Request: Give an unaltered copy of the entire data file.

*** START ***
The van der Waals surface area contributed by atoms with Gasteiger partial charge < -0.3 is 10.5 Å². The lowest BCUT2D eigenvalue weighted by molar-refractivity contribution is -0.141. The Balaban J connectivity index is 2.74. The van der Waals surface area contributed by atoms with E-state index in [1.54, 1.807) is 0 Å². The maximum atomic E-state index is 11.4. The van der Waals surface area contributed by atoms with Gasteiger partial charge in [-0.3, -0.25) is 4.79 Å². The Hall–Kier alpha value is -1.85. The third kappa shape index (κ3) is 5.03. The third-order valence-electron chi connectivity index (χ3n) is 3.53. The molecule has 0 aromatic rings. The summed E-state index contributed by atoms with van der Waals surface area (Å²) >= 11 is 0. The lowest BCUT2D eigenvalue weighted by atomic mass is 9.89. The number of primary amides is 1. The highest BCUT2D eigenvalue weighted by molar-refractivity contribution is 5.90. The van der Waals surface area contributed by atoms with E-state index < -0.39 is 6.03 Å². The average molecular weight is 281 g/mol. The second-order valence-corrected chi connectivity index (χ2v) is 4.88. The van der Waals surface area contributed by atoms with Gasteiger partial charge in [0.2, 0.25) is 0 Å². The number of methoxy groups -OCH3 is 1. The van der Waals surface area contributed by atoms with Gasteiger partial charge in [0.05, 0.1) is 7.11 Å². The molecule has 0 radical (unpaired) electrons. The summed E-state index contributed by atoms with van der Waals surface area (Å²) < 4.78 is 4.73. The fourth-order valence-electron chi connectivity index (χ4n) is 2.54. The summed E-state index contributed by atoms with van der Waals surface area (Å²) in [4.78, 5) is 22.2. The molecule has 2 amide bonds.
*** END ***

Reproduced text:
The van der Waals surface area contributed by atoms with Gasteiger partial charge < -0.3 is 10.5 Å². The lowest BCUT2D eigenvalue weighted by molar-refractivity contribution is -0.141. The Balaban J connectivity index is 2.74. The van der Waals surface area contributed by atoms with E-state index in [1.54, 1.807) is 0 Å². The maximum atomic E-state index is 11.4. The van der Waals surface area contributed by atoms with Gasteiger partial charge in [-0.3, -0.25) is 4.79 Å². The Hall–Kier alpha value is -1.85. The third kappa shape index (κ3) is 5.03. The third-order valence-electron chi connectivity index (χ3n) is 3.53. The molecule has 0 aromatic rings. The summed E-state index contributed by atoms with van der Waals surface area (Å²) >= 11 is 0. The lowest BCUT2D eigenvalue weighted by atomic mass is 9.89. The number of primary amides is 1. The highest BCUT2D eigenvalue weighted by molar-refractivity contribution is 5.90. The van der Waals surface area contributed by atoms with E-state index < -0.39 is 6.03 Å². The average molecular weight is 281 g/mol. The second-order valence-corrected chi connectivity index (χ2v) is 4.88. The van der Waals surface area contributed by atoms with Gasteiger partial charge in [0.2, 0.25) is 0 Å². The number of methoxy groups -OCH3 is 1. The van der Waals surface area contributed by atoms with Gasteiger partial charge in [0.05, 0.1) is 7.11 Å². The molecule has 0 radical (unpaired) electrons. The summed E-state index contributed by atoms with van der Waals surface area (Å²) < 4.78 is 4.73. The fourth-order valence-electron chi connectivity index (χ4n) is 2.54. The summed E-state index contributed by atoms with van der Waals surface area (Å²) in [4.78, 5) is 22.2. The molecule has 2 amide bonds.